• The reproduction is not represented as an official version of the materials reproduced, nor as having been made, in affiliation with or with the endorsement of the Office of the Prime Minister.

Reproduction of multiple copies of materials on this site, in whole or in part, for the purposes of commercial redistribution is prohibited except with written permission from the Government of Canada's copyright administrator, Public Works and Government Services Canada (PWGSC).

While this is better than some other Canadian government departments (who require permission for all uses), it is still not good enough.  First, Canada should drop crown copyright so that there is no copyright in government-produced materials.  Second, there is no need for a distinction between commercial and non-commercial – Canadians should be free to use the government-produced materials for either purpose without permission.  Third, third-party materials, which are Creative Commons licensed in the U.S., are subject to full restrictions in Canada.  Admittedly few people take the time to read these terms and conditions, yet they send a message about the openness, transparency, and a commitment to public engagement with government.  The White House has changed its approach and now the Prime Minister should do the same.


  1. I agree!
    I couldn’t agree with you more, Michael.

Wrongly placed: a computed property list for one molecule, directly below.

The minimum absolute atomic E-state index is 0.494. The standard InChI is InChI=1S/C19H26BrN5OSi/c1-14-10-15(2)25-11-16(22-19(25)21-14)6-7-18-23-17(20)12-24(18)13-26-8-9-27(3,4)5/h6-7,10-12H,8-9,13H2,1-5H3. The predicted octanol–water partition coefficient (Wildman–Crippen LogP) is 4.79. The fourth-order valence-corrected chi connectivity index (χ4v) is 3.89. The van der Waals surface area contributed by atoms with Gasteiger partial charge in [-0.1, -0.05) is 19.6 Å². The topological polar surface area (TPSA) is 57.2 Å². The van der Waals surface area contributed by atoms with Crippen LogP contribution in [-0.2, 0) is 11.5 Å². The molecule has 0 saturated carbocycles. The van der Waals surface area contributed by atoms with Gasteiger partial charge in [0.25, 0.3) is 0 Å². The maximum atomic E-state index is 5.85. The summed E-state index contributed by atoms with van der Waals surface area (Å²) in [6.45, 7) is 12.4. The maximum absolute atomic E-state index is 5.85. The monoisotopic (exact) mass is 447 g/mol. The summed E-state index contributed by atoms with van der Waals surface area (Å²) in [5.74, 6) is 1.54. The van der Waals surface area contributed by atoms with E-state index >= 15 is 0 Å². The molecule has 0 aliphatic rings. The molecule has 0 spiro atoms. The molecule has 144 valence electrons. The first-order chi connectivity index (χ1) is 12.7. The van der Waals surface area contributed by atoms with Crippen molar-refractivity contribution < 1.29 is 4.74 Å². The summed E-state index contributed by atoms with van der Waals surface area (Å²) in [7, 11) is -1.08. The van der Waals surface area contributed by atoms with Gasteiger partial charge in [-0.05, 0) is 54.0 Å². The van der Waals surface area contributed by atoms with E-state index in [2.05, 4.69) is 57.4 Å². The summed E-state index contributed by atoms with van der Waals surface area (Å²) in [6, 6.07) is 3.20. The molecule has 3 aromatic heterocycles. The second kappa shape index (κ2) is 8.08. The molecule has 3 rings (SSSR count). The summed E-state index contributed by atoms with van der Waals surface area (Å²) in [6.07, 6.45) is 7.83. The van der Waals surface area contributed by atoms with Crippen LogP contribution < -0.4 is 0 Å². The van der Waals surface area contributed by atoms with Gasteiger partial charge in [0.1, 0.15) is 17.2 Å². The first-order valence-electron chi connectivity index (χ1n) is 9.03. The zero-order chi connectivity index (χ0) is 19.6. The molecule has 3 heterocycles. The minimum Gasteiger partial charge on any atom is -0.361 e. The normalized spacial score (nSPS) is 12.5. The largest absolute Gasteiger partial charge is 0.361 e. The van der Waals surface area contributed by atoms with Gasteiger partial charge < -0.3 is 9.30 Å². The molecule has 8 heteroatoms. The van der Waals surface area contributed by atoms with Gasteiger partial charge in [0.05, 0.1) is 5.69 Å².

We all paid for that research and writing of government information for use by Canadian citizens and government employees and we should all be able to do whatever we want with it without permission as we are the all owners. This is not a commercial/intellectual property situation, a 3rd grader could figure out that there is something wrong with our copyright laws!

  2. Our honourable friend Jim Prentice is at it again!
    Prime minister is unlikely do the same, because they are double-dipping with this crown copyright and our taxes. We pay taxes to the government, so, it should be deemed “work for hire”, and copyright should go to the constituents.

    In a related note, here is what our honourable friend Jim Prentice is doing in his new role:

    Prentice wants to use emission-generating oil sands from Alberta and downplays the energy conservation strategies like smart grids: